Noticing nerve damage and COVID-19 nightmares during a ‘challenging’ 2020

Nirmal Kumar, the British ENT surgeon who helped to identify loss of smell as a COVID-19 symptom has looked back on 2020 as “a challenging one.”

It’s a relatively restrained description for a year full of nightmares – literally as well as figuratively.

ENT stands for ear, nose and throat – the core of almost all COVID-19 infections – and specialists in this field have been at the front line of “the danger zone.”

In March, Kumar and fellow specialists in the UK were among the first to identify anosmia – the loss of smell – as a COVID-19 symptom. By mid-April the World Health Organization had officially included this as a warning sign.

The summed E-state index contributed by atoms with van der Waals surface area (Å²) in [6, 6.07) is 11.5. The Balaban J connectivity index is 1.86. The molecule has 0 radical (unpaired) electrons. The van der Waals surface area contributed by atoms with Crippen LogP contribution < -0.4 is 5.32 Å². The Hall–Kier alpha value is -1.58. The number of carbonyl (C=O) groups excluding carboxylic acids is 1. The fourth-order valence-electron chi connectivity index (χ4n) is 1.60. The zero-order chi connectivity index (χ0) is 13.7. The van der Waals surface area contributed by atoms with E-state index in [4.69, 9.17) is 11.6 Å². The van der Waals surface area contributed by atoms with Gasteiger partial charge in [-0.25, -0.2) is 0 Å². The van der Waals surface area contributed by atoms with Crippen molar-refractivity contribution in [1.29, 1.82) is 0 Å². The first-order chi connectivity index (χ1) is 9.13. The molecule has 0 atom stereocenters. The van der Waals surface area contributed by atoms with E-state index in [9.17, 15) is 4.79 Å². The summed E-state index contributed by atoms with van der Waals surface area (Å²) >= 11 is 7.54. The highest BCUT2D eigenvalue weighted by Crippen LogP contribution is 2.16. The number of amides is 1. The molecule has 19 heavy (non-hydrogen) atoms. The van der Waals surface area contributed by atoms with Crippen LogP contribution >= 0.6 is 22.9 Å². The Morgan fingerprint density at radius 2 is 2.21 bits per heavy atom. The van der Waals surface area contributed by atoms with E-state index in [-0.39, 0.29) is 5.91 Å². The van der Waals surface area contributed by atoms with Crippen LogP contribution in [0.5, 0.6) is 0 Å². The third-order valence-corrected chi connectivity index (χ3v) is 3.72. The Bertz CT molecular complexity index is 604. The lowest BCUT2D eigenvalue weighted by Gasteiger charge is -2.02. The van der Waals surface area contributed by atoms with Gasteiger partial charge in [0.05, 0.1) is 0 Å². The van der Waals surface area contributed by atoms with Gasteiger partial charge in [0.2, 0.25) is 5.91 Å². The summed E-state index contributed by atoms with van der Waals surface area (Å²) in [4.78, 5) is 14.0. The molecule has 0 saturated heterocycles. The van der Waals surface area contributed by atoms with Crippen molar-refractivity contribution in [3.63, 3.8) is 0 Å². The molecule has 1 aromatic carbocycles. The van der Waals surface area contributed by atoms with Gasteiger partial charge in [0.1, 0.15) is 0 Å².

Since then, Kumar and his colleagues have called the virus neurotropic, meaning it affects the nervous system. It attacks several nerves, including those in the nose that dictate the sense of smell. This can disrupt the transmission of messages to the brain, opening a Pandora’s Box of psychiatric problems like trouble sleeping and nightmares.

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